When you follow college sports closely it takes a major story for you to be truly astonished about tone-deaf excesses, but we’ve got one of those on our hands with the Pac-12. Jon Wilner of the Mercury News, who is basically averaging a bombshell story a week of late about the conference, reports that Larry Scott and a number of other Pac-12 and Pac-12 Network executives awarded themselves performance bonuses about one month before approximately half of the conference’s employees were furloughed or laid off.
Between the Pac-12 conference and networks divisions, there were 196 employees. On August 26th, 15 were laid off and 79 were furloughed.
Larry Scott makes about $5.3 million per year between base and bonus, and announced he would take a pay cut of about 12 percent of his pay for fiscal year 2021; this amounts to a $636,000 cut (even before this story, there was already outcry that he was not making a bigger sacrifice). Other employees in the conference making over $100,000 per year are taking tiered cuts.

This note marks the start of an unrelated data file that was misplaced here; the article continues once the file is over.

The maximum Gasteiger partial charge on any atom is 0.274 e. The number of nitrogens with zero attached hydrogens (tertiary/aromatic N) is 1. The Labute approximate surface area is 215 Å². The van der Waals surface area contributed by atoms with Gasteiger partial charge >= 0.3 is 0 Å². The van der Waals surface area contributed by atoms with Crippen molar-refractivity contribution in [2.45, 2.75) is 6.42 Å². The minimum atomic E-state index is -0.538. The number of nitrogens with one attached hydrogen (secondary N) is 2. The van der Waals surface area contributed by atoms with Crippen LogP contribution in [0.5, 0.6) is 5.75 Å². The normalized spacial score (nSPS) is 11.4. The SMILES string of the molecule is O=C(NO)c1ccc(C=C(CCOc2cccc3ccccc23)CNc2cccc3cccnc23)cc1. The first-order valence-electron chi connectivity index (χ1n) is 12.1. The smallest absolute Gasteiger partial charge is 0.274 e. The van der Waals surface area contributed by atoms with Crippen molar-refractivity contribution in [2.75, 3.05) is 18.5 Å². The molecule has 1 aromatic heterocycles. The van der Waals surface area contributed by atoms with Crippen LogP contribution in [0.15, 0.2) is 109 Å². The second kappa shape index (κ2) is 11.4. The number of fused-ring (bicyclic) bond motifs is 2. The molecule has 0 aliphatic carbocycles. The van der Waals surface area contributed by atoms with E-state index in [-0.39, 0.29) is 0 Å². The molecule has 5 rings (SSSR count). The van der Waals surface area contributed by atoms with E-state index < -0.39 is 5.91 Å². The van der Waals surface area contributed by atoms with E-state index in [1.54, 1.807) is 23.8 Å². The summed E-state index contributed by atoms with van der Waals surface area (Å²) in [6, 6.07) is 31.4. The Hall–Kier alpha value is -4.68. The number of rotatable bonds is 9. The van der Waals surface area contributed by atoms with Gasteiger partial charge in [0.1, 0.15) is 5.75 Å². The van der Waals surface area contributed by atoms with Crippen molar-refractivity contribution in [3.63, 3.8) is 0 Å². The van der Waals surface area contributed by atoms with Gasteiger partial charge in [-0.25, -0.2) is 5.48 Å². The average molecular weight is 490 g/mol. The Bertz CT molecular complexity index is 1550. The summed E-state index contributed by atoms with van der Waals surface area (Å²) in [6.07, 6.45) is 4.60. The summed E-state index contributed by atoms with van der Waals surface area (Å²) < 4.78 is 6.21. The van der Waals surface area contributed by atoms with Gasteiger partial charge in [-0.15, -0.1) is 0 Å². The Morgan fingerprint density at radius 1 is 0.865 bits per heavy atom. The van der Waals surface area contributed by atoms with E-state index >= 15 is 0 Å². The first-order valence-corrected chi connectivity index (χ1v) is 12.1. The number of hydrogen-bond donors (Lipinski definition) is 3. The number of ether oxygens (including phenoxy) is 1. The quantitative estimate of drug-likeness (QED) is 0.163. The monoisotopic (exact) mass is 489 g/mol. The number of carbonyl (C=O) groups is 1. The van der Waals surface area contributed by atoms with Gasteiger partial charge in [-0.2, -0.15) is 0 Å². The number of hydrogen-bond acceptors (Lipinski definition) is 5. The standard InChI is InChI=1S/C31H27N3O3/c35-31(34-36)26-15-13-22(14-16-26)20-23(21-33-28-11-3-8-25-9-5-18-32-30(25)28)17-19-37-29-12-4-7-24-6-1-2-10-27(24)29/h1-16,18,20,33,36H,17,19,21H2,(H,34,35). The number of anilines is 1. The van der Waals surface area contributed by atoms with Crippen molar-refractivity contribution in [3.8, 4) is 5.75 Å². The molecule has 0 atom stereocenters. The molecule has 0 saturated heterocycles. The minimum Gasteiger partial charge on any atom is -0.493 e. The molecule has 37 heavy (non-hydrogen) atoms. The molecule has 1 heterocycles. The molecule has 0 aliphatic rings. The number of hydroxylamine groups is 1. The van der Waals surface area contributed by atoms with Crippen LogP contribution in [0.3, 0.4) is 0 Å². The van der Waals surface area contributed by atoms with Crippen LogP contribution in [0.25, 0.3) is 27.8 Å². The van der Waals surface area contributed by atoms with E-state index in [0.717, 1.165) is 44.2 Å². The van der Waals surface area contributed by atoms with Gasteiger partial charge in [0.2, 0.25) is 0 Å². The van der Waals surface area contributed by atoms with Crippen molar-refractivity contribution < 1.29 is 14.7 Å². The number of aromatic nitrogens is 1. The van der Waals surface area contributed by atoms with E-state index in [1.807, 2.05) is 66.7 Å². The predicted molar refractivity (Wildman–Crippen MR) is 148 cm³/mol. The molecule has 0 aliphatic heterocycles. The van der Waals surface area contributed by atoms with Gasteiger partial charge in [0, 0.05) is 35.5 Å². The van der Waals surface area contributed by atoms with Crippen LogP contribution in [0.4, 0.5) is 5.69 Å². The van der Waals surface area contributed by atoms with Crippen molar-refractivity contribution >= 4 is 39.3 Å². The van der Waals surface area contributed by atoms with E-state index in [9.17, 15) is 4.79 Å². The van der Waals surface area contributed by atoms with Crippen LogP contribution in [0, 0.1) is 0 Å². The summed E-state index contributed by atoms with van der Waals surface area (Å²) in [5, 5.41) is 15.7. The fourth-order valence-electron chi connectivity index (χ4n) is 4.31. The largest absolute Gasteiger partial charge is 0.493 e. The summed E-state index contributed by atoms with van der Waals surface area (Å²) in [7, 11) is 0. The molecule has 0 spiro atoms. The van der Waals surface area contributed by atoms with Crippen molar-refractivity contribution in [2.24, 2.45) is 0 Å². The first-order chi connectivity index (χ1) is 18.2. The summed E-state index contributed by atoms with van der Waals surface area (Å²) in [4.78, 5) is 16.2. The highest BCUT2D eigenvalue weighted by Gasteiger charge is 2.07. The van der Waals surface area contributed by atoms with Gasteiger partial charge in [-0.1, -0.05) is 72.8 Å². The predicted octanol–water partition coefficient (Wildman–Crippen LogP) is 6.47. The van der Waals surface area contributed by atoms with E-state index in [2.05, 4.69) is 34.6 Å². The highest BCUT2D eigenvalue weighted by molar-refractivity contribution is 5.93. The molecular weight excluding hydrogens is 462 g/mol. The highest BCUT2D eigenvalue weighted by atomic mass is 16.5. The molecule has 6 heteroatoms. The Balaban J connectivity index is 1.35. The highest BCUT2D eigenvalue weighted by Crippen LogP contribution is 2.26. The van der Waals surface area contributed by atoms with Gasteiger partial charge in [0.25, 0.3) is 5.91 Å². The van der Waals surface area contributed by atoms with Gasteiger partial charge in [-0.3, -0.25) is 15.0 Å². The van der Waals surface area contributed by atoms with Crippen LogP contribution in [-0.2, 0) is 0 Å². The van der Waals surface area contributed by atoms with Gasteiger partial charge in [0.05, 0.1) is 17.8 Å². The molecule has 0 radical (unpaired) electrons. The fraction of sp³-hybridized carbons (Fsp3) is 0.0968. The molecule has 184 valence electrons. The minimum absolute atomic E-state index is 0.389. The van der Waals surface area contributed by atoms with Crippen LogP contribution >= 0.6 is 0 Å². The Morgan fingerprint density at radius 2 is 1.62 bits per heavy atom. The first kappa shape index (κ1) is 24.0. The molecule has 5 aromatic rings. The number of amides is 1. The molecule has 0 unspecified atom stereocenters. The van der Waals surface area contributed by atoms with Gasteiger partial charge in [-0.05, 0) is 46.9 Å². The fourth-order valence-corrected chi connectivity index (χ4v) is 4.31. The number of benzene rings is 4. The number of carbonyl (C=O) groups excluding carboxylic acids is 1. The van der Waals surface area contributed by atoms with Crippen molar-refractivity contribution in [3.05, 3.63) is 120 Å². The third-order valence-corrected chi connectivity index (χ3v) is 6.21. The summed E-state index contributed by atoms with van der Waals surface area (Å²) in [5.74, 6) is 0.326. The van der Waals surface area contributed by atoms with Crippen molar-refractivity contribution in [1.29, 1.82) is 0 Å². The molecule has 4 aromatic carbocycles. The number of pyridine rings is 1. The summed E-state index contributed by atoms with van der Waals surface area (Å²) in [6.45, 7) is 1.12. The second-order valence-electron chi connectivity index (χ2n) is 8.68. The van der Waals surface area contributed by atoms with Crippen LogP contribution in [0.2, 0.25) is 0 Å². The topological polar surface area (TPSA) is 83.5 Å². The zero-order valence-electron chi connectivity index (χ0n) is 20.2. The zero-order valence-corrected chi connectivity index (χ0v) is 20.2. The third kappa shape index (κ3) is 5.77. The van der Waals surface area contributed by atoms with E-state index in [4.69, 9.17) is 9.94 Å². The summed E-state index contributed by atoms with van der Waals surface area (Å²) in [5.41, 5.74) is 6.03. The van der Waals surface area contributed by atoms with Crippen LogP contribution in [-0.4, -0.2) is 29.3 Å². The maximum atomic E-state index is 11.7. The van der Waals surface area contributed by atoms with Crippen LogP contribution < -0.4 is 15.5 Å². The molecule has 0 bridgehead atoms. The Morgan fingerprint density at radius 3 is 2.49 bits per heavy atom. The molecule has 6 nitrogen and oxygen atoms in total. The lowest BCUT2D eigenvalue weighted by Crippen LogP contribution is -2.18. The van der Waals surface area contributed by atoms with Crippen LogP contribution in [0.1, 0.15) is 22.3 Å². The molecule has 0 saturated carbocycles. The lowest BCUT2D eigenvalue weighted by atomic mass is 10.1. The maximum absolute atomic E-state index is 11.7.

A Pac-12 spokesperson acknowledged to Wilner that bonuses were paid, justified them as a mechanism for key employee retention at a time when layoffs and furloughs were clearly possible with the looming disruption of football season (some of those furloughed did have that blow softened by receiving a bonus), and said that salary reductions and bonuses tracked with what was happening with employees on Pac-12 campuses.
Wilner did some back of the envelope math to try and figure out how much money in bonuses were paid out:
But the number is likely substantial: The Hotline confirmed that multiple middle-level managers received them. One manager pegged the number of employees receiving bonuses at 50. Even if the total is significantly lower, the bonuses paid this summer — including those to Scott and all the senior executives — could approach $4 million based on the data from previous years. At an average salary of $100,000 (including benefits) for non-managerial employees, that $4 million in bonuses would equate to about 40 full-time positions.
It’s an ugly look, but on a scale of 1 to 10 how surprised are you?